Sacramento California outside the capital building Last week it was reported that the California Labor Commissioner’s office sued its first company to enforce Assembly Bill 5 (AB5), the state’s 2018 law that requires a three part test to determine whether a worker is allowed to be an independent contractor. AB5 has caused thousands of independent contractors throughout California to lose their incomes, but that hasn’t stopped other states or federal politicians from trying to implement similar misguided policies in the name of protecting workers. Covid-19 has shown us that we need more resilient and flexible labor markets , not more rigid ones, and regulations that make it harder for people to work as independent contractors move us in the wrong direction.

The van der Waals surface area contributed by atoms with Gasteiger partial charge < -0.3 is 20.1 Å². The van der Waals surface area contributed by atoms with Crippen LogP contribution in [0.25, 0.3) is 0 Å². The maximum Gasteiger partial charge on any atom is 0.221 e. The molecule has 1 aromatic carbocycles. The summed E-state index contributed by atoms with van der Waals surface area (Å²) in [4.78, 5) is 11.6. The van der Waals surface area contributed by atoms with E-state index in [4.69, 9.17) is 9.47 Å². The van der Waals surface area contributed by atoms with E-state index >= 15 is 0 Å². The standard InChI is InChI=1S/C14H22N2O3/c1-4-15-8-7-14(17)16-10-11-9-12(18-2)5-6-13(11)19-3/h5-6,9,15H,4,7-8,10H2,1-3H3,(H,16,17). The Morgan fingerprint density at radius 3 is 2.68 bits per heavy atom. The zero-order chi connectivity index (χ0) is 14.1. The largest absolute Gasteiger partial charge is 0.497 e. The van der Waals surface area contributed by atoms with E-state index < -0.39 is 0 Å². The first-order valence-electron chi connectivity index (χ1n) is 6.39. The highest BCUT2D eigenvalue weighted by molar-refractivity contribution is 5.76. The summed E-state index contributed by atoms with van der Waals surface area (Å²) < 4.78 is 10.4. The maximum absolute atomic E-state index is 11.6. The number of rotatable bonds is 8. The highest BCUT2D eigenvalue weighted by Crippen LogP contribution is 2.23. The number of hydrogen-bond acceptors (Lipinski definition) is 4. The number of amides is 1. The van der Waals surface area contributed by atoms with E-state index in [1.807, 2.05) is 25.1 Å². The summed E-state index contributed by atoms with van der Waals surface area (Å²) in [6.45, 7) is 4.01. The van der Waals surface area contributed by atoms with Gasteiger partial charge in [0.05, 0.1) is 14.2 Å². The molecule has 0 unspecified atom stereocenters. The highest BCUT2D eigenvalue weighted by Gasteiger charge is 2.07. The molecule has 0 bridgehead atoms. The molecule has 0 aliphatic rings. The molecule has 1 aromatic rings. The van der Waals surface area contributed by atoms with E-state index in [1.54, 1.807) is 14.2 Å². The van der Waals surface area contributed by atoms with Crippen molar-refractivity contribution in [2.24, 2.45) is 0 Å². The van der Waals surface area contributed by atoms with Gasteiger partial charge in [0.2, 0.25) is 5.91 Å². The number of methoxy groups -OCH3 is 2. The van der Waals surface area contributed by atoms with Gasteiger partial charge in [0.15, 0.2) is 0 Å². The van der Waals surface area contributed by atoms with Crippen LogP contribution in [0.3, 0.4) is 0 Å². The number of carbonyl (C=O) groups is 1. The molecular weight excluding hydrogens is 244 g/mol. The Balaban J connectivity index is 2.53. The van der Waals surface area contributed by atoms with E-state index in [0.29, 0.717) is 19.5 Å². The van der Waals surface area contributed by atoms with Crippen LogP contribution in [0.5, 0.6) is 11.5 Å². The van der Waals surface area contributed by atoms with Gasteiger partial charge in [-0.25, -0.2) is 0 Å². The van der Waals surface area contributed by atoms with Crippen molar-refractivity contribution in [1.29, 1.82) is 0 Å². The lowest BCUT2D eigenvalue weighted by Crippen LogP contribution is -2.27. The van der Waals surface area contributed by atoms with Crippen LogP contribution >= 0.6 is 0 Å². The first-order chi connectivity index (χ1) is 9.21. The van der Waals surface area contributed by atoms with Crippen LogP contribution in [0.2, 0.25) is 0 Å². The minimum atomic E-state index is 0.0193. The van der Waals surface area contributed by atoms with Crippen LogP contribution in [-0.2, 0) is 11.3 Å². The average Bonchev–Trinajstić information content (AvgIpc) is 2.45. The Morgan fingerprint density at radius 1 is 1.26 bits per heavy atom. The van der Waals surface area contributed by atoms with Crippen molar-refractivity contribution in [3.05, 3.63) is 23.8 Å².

The defendant in this case— Mobile Wash Inc. —is an on-demand car wash company that fits the gig-economy profile that proponents of AB5 and similar rules often target. Mobile Wash’s app allows customers to order car washes and detailing at a location the customer chooses (e.g. their home or work) from various providers. Mobile Wash is accused of misclassifying workers, failing to register as a car wash employer, failing to pay minimum wage, and failing to offer non-wage benefits […]
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